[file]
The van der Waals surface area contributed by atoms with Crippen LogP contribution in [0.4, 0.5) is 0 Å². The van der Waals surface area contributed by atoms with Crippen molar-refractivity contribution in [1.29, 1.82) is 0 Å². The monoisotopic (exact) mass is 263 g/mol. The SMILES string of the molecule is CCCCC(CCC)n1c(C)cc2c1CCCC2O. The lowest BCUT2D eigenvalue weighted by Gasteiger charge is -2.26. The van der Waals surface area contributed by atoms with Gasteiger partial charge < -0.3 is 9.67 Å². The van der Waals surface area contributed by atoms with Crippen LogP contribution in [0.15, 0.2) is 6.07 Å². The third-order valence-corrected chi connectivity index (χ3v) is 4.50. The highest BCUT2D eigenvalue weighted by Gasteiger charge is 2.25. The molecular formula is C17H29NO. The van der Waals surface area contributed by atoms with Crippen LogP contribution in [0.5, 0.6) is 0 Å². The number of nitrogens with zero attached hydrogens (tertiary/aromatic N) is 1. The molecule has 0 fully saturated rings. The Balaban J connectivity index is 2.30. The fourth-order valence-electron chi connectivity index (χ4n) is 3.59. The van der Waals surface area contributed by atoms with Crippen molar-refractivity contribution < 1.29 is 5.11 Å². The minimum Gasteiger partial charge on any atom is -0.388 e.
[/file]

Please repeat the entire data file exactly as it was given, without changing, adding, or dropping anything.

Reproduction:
The van der Waals surface area contributed by atoms with Crippen LogP contribution in [0.4, 0.5) is 0 Å². The van der Waals surface area contributed by atoms with Crippen molar-refractivity contribution in [1.29, 1.82) is 0 Å². The monoisotopic (exact) mass is 263 g/mol. The SMILES string of the molecule is CCCCC(CCC)n1c(C)cc2c1CCCC2O. The lowest BCUT2D eigenvalue weighted by Gasteiger charge is -2.26. The van der Waals surface area contributed by atoms with Gasteiger partial charge < -0.3 is 9.67 Å². The van der Waals surface area contributed by atoms with Crippen LogP contribution in [0.15, 0.2) is 6.07 Å². The third-order valence-corrected chi connectivity index (χ3v) is 4.50. The highest BCUT2D eigenvalue weighted by Gasteiger charge is 2.25. The molecular formula is C17H29NO. The van der Waals surface area contributed by atoms with Crippen LogP contribution in [0.5, 0.6) is 0 Å². The number of nitrogens with zero attached hydrogens (tertiary/aromatic N) is 1. The molecule has 0 fully saturated rings. The Balaban J connectivity index is 2.30. The fourth-order valence-electron chi connectivity index (χ4n) is 3.59. The van der Waals surface area contributed by atoms with Crippen molar-refractivity contribution < 1.29 is 5.11 Å². The minimum Gasteiger partial charge on any atom is -0.388 e.